Hello friends! I know in the past I’ve shown you how to make Ikea curtain panels into grommet top curtains, and I shared with you the curtains I made for Gus’ nursery, but I never got down to business and showed you how to make your own grommet curtain panels. I was in the market for a new curtain panel for the window at the top of my staircase, and I wanted to make it from this awesome triangle fabric (Stamped By Ellen Luckett) I picked up at the fabric store a few weeks ago. I figured “what they hey, man” this would be a good opportunity to put together a tutorial for anyone out there who is considering trying the same.
I don’t do a ton about sewing, but I know my basics, and I can find my way around a sewing machine. I also know enough about making curtain panels to offer a few pointers from what I’ve learned in the past.
First things first, you need to get your shiz together! Let’s start with your supply list:
Next let’s talk logistics. The thing you need to know is the distance between your curtain rod and how long you would like the curtain to hang. I needed my curtains to hang 90″ from the curtain rood to the floor. I’ve already done the math for you figuring in seams and allowance for the fabric above the grommets. Add 10.5″ to your total and you have your curtain length.
DISTANCE FROM ROD TO FLOOR + 10.5 = TOTAL AMOUNT OF FABRIC
Curtain width isn’t as important. Most standard fabrics come between widths of 44″ and 56″. Any width of fabric within this range will work just fine with the style of grommets we are using.
The tutorial continues after the jump, click on “read more” for the whole enchilada!
Now you’ve cut your fabric and you’re ready to start the real deal serious stuff. Okay you ready? Let’s measure fold and iron, over and over again. So tough, right? Nah, this is easy.
At the top of your curtain panel (the part of your fabric that will hang from the rod), use your seam gauge to measure a 1/2″, fold over and press. You did it!
It should be noted, I’m just making one panel, because that’s all I need for my small window. If you’re making two panels, it’s important to do the same steps to both panels at the same time. That way you can lay them out next to each other and make sure that your folds are symmetrical and that your panels are the same length. I made sure to make the nursery curtains side by side, step after step. It was tedious but also super worth it to have curtains that hung perfectly, even the patterns matched up. Also, don’t forget to pick up two packs of grommets, for two panels, duh!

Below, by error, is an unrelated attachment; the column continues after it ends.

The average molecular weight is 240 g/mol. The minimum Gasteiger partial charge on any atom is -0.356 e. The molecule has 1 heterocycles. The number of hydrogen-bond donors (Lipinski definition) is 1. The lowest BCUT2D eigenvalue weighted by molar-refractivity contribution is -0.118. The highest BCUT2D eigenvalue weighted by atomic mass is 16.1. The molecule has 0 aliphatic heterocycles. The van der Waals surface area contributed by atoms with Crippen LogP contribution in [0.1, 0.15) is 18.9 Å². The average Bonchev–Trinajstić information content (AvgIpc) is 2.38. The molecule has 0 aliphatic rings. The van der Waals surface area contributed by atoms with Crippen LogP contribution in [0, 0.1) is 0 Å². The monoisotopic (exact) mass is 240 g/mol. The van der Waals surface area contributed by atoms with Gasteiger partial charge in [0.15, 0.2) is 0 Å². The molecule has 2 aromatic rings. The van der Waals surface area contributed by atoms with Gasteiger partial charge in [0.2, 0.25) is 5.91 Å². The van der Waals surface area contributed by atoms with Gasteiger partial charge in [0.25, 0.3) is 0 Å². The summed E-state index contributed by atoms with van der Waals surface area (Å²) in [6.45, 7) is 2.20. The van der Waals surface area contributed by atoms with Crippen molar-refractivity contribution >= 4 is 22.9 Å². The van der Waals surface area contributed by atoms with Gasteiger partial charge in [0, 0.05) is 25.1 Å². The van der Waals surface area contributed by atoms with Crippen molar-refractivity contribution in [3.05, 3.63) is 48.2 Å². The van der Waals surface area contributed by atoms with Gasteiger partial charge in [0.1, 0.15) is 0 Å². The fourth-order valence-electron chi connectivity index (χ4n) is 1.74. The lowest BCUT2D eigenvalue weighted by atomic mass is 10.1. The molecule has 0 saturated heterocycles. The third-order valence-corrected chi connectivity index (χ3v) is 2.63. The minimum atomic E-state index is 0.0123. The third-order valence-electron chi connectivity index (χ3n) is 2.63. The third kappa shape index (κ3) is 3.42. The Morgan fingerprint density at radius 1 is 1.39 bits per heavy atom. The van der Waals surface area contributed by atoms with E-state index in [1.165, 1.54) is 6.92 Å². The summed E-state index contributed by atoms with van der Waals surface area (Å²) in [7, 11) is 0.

You may have noticed, my fabric has a geometric pattern, this makes it much easier to keep your fold straight and square. Try and make your folds as square as possible, it will make for pristine looking curtains in the end.
Psst: PLEASE VOTE FOR ME AT THE HOMIES IF YOU HAVEN’T ALREADY – THANKS!
On the same end of your fabric (the top side) fold your fabric over another 4″ and press again, use your seam gauge as a guide.
This is an easy step guys… Pin the top hem, spacing your pins about 5″ a part.
There’s no pics for this part, but that’s because step 4, 5 & 6 are identical to 1, 2 & 3, just on the bottom of your curtain. So, fold and press the bottom of your fabric a 1/2″ up.
Fold and press the bottom of your curtain at the 4″ mark, use your seam gauge! Remember to keep your folds straight and square!
Pin the bottom of your panel!, Yay!
Okay now for the sewing, you ready for this? Alright, take the top of your fabric panel and sew a straight stitch as pictured above. Not too scary, right?
This is where it gets a little tricky, at least for me it does. I discovered when I made Gus’ Grommet curtains that using a “blind hem stitch” along the bottom hem of a curtain allows the curtain to hang so nicely. I’ve made curtains before with a straight stitch along the bottom hem and the curtains gets puckered and don’t lay straight. This is because a standard straight stich is too rigid and doesn’t allow the fabric to be flexible and drape properly. You can always say eff it and do a straight stich here, but I recommend trying this new fancy stitch out.
In case you’re scared there’s lots of good you tube vids on this. FYI: your sewing machine may, or may not come with a blind hem presser foot. I don’t have one for my sewing machine so I just use the zigzag setting and combo that with the longest stitch setting and it works with an almost identical result. Your user manual should have info to help you with this.